Strawberry Field*

Lennon's childhood home*

McCartney's childhood home

After McCartney’s house we went to Penny Lane. We stood on the roundabout that is mentioned in the song and our tour guide read us the lyrics while pointing out all of the landmarks that are mentioned in the song. He then played “Penny Lane” for us (as well as other songs at the specific venues they mention). 

Here is the barbershop mentioned in "Penny Lane"

Penny Lane

We also got to see the statue of Eleanor Rigby near Matthew Street (basically Beatles mecca). There were tons of Beatles stores and then we went to The Cavern Club. As far as I can remember, our tour guide told us that the Beatles played there 290 times. It isn’t the original venue anymore, but the modern club consists of about 75% of the original space. When we went downstairs there was someone playing “Pinball Wizard”. It was absolutely fantastic!

Statue of Eleanor Rigby

The Cavern Club

Outside of The Cavern Club they have a statue of John Lennon, a wall with all the #1 singles produced by Liverpool musicians, and a huge wall with the names of everyone who has performed in The Cavern Club. It was insane to be surrounded by that much music history!

After the Beatles tour, and a quick stop at Albert Dock, we went to the Merseyside Maritime Museum. It was one of the best museums I have been to. We focused on the International Slavery Museum; it was absolutely unbelievable. The museum examined the slave trade as it related to Liverpool (it was a hub of the trade) and the legacy that slavery has left on the world. It emphasizes the fact that slavery still exists in the world; it is not something that has been solved. It was especially difficult to look at the artifacts in the museum and realize that they had been used to imprison human beings.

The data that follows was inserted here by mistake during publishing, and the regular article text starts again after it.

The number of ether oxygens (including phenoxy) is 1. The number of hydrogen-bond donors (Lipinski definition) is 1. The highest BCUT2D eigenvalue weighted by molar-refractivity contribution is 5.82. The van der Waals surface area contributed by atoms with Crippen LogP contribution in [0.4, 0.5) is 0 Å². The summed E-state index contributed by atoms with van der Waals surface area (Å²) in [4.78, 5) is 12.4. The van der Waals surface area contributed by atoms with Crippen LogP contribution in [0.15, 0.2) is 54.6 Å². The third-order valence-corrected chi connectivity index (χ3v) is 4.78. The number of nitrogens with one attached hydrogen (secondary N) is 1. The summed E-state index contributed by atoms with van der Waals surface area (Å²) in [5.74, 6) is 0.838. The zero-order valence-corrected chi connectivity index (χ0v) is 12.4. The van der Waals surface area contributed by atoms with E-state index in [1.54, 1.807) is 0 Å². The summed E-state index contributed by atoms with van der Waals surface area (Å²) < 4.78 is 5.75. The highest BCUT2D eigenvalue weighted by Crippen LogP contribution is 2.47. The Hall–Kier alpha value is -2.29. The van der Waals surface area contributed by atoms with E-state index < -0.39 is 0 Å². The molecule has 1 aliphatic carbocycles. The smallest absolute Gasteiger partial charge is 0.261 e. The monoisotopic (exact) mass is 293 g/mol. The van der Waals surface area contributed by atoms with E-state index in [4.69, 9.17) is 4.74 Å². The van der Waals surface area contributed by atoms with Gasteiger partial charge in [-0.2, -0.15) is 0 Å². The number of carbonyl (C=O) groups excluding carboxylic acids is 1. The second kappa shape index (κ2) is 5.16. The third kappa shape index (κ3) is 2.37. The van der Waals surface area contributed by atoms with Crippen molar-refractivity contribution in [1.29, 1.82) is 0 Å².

Albert Dock

Albert Dock

Royal Liver Buildings

Friday was a really relaxing day. Most of the group went to Paris for the weekend, so there are only 7 students in Manchester at the moment. A few of us spent the morning in a little cafe called Fig and Sparrow. It was really cute, and in a different area of town than we normally go to (so a double win in my mind). 

After the cafe we just walked around Manchester doing a little bit of sightseeing. We didn't really do anything spectacular, but it was really nice to spend more time just walking around the city. Everything seems much closer together now that we are more familiar with the city. 

Tonight the group is going out to an Indian Restaurant for dinner (very exciting because there isn't a ton of Indian food in Alaska). This weekend is shaping up to very relaxing, exactly what is needed after three busy weeks in Manchester. 


*(Photo credit Kait Dawson)

Wednesday, January 18, 2017

Libraries Are the Coolest Things Ever (and Other Musings From the Halfway Mark)


Monday was the first day back with the whole group after a weekend full of travel. It was really cool to meet up with everybody and exchange stories about the weekend, and everything that we have done. Three day weekends feel so much longer here! I think it is because every experience we have is a new one.